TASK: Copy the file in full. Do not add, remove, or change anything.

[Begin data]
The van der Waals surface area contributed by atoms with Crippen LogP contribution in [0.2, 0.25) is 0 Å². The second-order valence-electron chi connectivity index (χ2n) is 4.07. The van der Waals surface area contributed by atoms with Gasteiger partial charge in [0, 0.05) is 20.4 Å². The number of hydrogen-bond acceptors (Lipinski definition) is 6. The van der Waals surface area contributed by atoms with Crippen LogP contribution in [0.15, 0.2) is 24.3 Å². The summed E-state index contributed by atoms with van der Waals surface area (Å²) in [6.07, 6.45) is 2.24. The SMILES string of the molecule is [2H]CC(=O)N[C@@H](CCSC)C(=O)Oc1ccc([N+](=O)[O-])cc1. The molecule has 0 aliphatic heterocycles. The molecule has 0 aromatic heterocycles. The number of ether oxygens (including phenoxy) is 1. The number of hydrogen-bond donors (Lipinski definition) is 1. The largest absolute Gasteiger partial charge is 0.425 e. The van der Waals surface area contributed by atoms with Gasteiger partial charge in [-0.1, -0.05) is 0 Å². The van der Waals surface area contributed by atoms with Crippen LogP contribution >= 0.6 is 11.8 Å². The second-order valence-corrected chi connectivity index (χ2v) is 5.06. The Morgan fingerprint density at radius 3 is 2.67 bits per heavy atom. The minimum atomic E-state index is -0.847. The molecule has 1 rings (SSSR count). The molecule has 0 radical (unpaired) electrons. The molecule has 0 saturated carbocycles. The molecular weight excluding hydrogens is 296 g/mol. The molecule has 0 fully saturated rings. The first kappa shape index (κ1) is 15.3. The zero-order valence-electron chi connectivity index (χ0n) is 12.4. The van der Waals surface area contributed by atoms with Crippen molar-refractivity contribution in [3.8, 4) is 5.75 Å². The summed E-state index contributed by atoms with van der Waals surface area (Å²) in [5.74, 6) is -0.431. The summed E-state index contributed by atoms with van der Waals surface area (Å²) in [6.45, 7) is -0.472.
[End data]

The van der Waals surface area contributed by atoms with Crippen LogP contribution in [0.2, 0.25) is 0 Å². The second-order valence-electron chi connectivity index (χ2n) is 4.07. The van der Waals surface area contributed by atoms with Gasteiger partial charge in [0, 0.05) is 20.4 Å². The number of hydrogen-bond acceptors (Lipinski definition) is 6. The van der Waals surface area contributed by atoms with Crippen LogP contribution in [0.15, 0.2) is 24.3 Å². The summed E-state index contributed by atoms with van der Waals surface area (Å²) in [6.07, 6.45) is 2.24. The SMILES string of the molecule is [2H]CC(=O)N[C@@H](CCSC)C(=O)Oc1ccc([N+](=O)[O-])cc1. The molecule has 0 aliphatic heterocycles. The molecule has 0 aromatic heterocycles. The number of ether oxygens (including phenoxy) is 1. The number of hydrogen-bond donors (Lipinski definition) is 1. The largest absolute Gasteiger partial charge is 0.425 e. The van der Waals surface area contributed by atoms with Gasteiger partial charge in [-0.1, -0.05) is 0 Å². The van der Waals surface area contributed by atoms with Crippen LogP contribution >= 0.6 is 11.8 Å². The second-order valence-corrected chi connectivity index (χ2v) is 5.06. The Morgan fingerprint density at radius 3 is 2.67 bits per heavy atom. The minimum atomic E-state index is -0.847. The molecule has 1 rings (SSSR count). The molecule has 0 radical (unpaired) electrons. The molecule has 0 saturated carbocycles. The molecular weight excluding hydrogens is 296 g/mol. The molecule has 0 fully saturated rings. The first kappa shape index (κ1) is 15.3. The zero-order valence-electron chi connectivity index (χ0n) is 12.4. The van der Waals surface area contributed by atoms with Crippen molar-refractivity contribution in [3.8, 4) is 5.75 Å². The summed E-state index contributed by atoms with van der Waals surface area (Å²) in [5.74, 6) is -0.431. The summed E-state index contributed by atoms with van der Waals surface area (Å²) in [6.45, 7) is -0.472.